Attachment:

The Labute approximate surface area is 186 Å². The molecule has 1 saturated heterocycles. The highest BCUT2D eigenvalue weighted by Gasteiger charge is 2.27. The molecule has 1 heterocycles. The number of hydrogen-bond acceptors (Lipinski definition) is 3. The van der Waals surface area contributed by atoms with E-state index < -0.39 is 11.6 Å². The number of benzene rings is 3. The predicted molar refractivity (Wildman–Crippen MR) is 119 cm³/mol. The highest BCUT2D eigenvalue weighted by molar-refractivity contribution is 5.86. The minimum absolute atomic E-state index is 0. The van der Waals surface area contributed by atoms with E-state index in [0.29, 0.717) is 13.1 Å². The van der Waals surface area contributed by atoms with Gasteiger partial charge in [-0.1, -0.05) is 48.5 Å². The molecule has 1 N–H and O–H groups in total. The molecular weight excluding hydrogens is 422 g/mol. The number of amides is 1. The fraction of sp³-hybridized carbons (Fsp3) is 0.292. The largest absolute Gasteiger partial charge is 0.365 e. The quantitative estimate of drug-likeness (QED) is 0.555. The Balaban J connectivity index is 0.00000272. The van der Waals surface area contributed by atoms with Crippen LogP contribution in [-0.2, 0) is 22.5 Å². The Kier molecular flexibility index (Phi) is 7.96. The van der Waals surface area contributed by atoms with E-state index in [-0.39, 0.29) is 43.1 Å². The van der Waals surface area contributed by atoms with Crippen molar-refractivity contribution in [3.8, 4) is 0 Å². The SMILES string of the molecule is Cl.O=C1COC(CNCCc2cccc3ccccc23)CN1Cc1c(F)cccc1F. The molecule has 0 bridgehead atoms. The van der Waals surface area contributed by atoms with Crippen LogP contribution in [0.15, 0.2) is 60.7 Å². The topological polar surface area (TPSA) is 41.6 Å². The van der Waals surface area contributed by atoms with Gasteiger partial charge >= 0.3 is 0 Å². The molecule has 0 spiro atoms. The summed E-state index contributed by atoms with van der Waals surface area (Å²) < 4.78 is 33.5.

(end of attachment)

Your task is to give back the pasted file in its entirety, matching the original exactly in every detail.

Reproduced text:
The Labute approximate surface area is 186 Å². The molecule has 1 saturated heterocycles. The highest BCUT2D eigenvalue weighted by Gasteiger charge is 2.27. The molecule has 1 heterocycles. The number of hydrogen-bond acceptors (Lipinski definition) is 3. The van der Waals surface area contributed by atoms with E-state index < -0.39 is 11.6 Å². The number of benzene rings is 3. The predicted molar refractivity (Wildman–Crippen MR) is 119 cm³/mol. The highest BCUT2D eigenvalue weighted by molar-refractivity contribution is 5.86. The minimum absolute atomic E-state index is 0. The van der Waals surface area contributed by atoms with E-state index in [0.29, 0.717) is 13.1 Å². The van der Waals surface area contributed by atoms with Gasteiger partial charge in [-0.1, -0.05) is 48.5 Å². The molecule has 1 N–H and O–H groups in total. The molecular weight excluding hydrogens is 422 g/mol. The number of amides is 1. The fraction of sp³-hybridized carbons (Fsp3) is 0.292. The largest absolute Gasteiger partial charge is 0.365 e. The quantitative estimate of drug-likeness (QED) is 0.555. The Balaban J connectivity index is 0.00000272. The van der Waals surface area contributed by atoms with Crippen LogP contribution in [-0.2, 0) is 22.5 Å². The Kier molecular flexibility index (Phi) is 7.96. The van der Waals surface area contributed by atoms with E-state index in [-0.39, 0.29) is 43.1 Å². The van der Waals surface area contributed by atoms with Crippen molar-refractivity contribution in [3.8, 4) is 0 Å². The SMILES string of the molecule is Cl.O=C1COC(CNCCc2cccc3ccccc23)CN1Cc1c(F)cccc1F. The molecule has 0 bridgehead atoms. The van der Waals surface area contributed by atoms with Crippen LogP contribution in [0.15, 0.2) is 60.7 Å². The topological polar surface area (TPSA) is 41.6 Å². The van der Waals surface area contributed by atoms with Gasteiger partial charge >= 0.3 is 0 Å². The molecule has 0 spiro atoms. The summed E-state index contributed by atoms with van der Waals surface area (Å²) < 4.78 is 33.5.